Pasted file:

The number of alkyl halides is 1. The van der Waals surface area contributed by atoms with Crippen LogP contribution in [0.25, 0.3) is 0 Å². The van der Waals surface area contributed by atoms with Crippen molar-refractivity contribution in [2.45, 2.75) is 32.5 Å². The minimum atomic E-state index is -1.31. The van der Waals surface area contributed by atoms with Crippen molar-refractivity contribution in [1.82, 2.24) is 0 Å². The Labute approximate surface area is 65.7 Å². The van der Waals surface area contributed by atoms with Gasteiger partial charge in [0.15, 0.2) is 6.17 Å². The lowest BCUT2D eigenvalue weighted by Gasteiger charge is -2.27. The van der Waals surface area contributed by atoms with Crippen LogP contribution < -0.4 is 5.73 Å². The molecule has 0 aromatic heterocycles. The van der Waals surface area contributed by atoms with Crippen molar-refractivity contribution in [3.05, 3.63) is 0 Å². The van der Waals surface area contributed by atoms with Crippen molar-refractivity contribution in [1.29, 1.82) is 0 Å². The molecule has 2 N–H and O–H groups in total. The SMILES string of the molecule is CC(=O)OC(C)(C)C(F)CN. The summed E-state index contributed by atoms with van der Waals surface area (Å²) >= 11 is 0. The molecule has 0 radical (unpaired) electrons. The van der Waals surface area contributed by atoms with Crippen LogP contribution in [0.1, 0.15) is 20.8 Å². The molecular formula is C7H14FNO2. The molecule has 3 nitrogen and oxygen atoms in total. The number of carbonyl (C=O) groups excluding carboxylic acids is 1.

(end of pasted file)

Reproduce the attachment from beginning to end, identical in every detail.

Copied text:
The number of alkyl halides is 1. The van der Waals surface area contributed by atoms with Crippen LogP contribution in [0.25, 0.3) is 0 Å². The van der Waals surface area contributed by atoms with Crippen molar-refractivity contribution in [2.45, 2.75) is 32.5 Å². The minimum atomic E-state index is -1.31. The van der Waals surface area contributed by atoms with Crippen molar-refractivity contribution in [1.82, 2.24) is 0 Å². The Labute approximate surface area is 65.7 Å². The van der Waals surface area contributed by atoms with Gasteiger partial charge in [0.15, 0.2) is 6.17 Å². The lowest BCUT2D eigenvalue weighted by Gasteiger charge is -2.27. The van der Waals surface area contributed by atoms with Crippen LogP contribution < -0.4 is 5.73 Å². The molecule has 0 aromatic heterocycles. The van der Waals surface area contributed by atoms with Crippen molar-refractivity contribution in [3.05, 3.63) is 0 Å². The van der Waals surface area contributed by atoms with Crippen molar-refractivity contribution in [1.29, 1.82) is 0 Å². The molecule has 2 N–H and O–H groups in total. The SMILES string of the molecule is CC(=O)OC(C)(C)C(F)CN. The summed E-state index contributed by atoms with van der Waals surface area (Å²) >= 11 is 0. The molecule has 0 radical (unpaired) electrons. The van der Waals surface area contributed by atoms with Crippen LogP contribution in [0.1, 0.15) is 20.8 Å². The molecular formula is C7H14FNO2. The molecule has 3 nitrogen and oxygen atoms in total. The number of carbonyl (C=O) groups excluding carboxylic acids is 1.